TV Review: Doctor Who Season 1 (The Doctor Dances)

The Doctor Dances by Steven Moffat

Warning: Spoilers!

Firstly, sorry for the brief lull in updates but several university essays got in the way, hopefully should be back to 5-7 updates per week now.

Now onto this week’s episode. There isn’t too much to say here to be honest, it maintains the quality of the first part while moving the plot forward nicely, but doesn’t differ too much in tone or acting from The Empty Child. Moffat’s script continues to be excellent and you can see why he was chosen to replace Russell T. Davies at the end of David Tennant’s era. As for the plot? After escaping the Gas Mask Zombies, which spend a large part of the episode chasing them round the hospital, the infection goes airborne (memorably infecting a soldier at the bomb site before Jack’s eyes) the Doctor discovers the alien ambulance which Jack crashed was full of ‘nanogenes’ tiny robots designed to fix injuries but who hadn’t seen a human being before and thus resurrected the child, but as a gas mask zombie rather than a proper human.

Eccleston is on fine form here, whether chastising Jack for accidently causing this epidemic or his pure, undiluted happiness as he delivers the line ‘just this once…everybody lives!’. Billie Piper is good value as usual and John Barrowman continues his fabulous performance as Captain Jack, whether flirting with other guys or calmly drinking a martini as his ship is about to blow up (only to be rescued in the nick of time by the Doctor) he’s just a great character to have around.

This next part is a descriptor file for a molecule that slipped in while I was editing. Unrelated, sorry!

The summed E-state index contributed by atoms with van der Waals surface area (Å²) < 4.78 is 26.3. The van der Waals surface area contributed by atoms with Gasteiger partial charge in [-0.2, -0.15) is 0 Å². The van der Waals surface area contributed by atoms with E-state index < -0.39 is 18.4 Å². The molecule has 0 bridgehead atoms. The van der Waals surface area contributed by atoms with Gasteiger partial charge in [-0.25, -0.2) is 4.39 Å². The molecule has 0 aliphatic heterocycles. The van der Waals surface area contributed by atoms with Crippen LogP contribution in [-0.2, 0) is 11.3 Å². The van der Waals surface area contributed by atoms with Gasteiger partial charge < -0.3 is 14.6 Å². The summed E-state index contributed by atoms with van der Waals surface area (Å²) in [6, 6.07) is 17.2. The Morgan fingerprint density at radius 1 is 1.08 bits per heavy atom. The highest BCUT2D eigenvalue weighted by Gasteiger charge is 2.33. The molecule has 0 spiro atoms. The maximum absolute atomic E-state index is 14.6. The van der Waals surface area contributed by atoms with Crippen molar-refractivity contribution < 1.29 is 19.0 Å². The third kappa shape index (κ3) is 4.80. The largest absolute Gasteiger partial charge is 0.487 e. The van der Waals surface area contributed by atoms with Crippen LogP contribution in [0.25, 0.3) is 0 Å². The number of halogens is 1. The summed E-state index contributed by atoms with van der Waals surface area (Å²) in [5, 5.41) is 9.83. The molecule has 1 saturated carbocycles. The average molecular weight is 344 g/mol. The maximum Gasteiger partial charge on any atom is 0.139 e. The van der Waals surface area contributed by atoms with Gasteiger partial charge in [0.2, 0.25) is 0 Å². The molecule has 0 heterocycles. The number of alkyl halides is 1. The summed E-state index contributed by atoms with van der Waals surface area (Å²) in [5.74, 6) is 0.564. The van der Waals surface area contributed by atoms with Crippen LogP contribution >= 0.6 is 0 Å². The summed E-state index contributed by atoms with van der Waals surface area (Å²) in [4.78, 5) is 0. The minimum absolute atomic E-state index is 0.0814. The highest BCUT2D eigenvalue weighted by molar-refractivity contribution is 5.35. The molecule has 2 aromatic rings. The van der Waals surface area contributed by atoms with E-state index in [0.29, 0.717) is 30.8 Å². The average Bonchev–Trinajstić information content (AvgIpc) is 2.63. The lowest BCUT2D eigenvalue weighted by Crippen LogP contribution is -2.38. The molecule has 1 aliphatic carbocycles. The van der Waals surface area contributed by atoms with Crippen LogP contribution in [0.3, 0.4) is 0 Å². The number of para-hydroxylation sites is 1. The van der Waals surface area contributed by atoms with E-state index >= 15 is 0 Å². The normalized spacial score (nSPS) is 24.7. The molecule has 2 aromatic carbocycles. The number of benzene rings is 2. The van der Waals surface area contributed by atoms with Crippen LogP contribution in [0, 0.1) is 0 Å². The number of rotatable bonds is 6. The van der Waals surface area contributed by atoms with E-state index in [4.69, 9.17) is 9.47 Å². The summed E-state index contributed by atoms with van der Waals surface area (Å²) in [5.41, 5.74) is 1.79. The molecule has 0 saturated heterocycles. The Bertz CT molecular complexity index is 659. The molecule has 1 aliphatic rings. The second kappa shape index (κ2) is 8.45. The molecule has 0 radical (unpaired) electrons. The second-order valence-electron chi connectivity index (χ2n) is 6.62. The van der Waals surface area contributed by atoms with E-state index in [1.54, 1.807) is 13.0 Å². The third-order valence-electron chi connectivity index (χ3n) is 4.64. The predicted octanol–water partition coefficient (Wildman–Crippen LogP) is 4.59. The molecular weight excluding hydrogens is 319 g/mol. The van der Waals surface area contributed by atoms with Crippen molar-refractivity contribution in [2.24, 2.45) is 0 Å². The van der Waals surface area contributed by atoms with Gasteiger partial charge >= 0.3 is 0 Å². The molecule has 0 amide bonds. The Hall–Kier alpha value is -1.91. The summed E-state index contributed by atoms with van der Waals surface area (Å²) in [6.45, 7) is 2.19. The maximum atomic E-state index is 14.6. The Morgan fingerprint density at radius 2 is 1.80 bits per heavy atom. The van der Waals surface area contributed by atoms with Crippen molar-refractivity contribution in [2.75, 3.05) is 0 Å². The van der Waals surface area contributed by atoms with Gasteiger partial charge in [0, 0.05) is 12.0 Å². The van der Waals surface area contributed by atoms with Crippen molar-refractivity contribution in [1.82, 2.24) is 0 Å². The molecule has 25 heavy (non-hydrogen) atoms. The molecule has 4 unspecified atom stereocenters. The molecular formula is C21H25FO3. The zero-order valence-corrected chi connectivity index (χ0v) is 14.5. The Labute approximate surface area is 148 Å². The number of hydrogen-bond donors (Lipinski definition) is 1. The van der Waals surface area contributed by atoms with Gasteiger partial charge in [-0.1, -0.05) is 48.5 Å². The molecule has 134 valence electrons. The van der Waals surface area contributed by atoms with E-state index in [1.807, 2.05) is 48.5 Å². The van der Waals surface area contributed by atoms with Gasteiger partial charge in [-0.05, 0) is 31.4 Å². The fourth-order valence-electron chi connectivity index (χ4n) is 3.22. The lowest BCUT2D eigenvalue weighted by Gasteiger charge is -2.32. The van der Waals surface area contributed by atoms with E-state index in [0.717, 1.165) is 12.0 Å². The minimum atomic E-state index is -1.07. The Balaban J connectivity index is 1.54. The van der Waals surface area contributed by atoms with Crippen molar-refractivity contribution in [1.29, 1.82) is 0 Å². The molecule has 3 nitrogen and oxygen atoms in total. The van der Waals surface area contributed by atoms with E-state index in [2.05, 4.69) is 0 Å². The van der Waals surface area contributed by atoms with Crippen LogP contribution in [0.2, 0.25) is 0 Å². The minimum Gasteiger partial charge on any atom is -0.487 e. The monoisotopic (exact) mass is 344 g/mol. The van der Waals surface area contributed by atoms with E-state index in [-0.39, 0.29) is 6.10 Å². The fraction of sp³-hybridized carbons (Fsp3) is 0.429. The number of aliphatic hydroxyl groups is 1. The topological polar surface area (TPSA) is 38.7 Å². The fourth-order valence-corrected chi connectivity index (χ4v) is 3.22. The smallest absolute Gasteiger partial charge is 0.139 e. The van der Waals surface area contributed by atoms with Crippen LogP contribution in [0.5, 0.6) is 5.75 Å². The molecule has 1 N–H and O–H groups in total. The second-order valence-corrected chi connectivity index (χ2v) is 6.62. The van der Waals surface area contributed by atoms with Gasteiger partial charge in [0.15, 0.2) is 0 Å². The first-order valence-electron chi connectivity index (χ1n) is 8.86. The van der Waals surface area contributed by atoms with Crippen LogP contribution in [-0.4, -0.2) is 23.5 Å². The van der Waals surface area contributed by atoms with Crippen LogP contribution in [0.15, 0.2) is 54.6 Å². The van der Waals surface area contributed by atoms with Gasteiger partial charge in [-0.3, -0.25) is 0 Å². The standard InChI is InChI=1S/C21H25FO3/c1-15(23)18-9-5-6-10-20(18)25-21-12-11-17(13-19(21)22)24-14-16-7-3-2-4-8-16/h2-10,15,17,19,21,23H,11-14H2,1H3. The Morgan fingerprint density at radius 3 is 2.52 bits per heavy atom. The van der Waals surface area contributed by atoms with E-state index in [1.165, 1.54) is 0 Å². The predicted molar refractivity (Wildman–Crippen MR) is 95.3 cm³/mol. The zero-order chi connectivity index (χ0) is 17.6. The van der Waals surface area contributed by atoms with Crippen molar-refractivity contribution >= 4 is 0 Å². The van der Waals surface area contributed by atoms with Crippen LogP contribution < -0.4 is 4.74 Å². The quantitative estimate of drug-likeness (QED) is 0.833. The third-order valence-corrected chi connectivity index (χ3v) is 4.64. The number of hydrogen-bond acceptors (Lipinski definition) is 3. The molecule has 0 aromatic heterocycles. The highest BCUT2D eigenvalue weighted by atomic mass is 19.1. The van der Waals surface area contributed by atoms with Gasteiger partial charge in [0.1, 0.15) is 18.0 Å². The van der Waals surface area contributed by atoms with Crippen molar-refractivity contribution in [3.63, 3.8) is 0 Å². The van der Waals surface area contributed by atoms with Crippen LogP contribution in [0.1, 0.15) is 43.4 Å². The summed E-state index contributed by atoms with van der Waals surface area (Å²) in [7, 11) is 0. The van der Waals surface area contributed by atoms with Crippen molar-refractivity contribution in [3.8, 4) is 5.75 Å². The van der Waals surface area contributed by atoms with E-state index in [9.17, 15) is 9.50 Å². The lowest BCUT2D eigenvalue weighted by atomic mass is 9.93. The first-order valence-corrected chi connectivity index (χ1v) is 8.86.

There are some great scenes worth mentioning; the really creepy moment when the child remotely uses a typewriter, Captain Jack in his spaceship contemplating his imminent death, the scenes with the Doctor and Rose arguing about whether or not he ‘dances’ (dancing is used both here and in The Girl in the Fireplace as a metaphor for sex). Better still are the scenes where, after being sent to its room, the Child corners the Doctor, Rose and Jack in its hospital room while they are listening to a recording of it and the hilarious scene where the Doctor and Jack compare sonic weaponry  – only for the Doctor to be embarrassed by the fact its a screwdriver rather than Jack’s more useful blaster. The conclusion is great, as the Doctor deduces Nancy is actually the child’s mother rather than his sister as she pretended (due to being an under-age single mum), allowing the nanogenes to work out what human beings are meant to look like and restore the child (Jamie) to normal. In Eccleston’s coolest moment he then throws a cloud of nanogenes at the infected patients and soldiers, saving them and returning them to normal (everybody lives!). It’s an upbeat ending which contrasts nicely with the creepy darker tone of the two episodes.

Overall an excellent conclusion to a superb two-parter. And i for one am glad Jack is now a regular!

Rating: 5 out of 5

Next Time: The Tardis Crew take a holiday in Cardiff, only to find an old enemy has become the city’s new mayoress…

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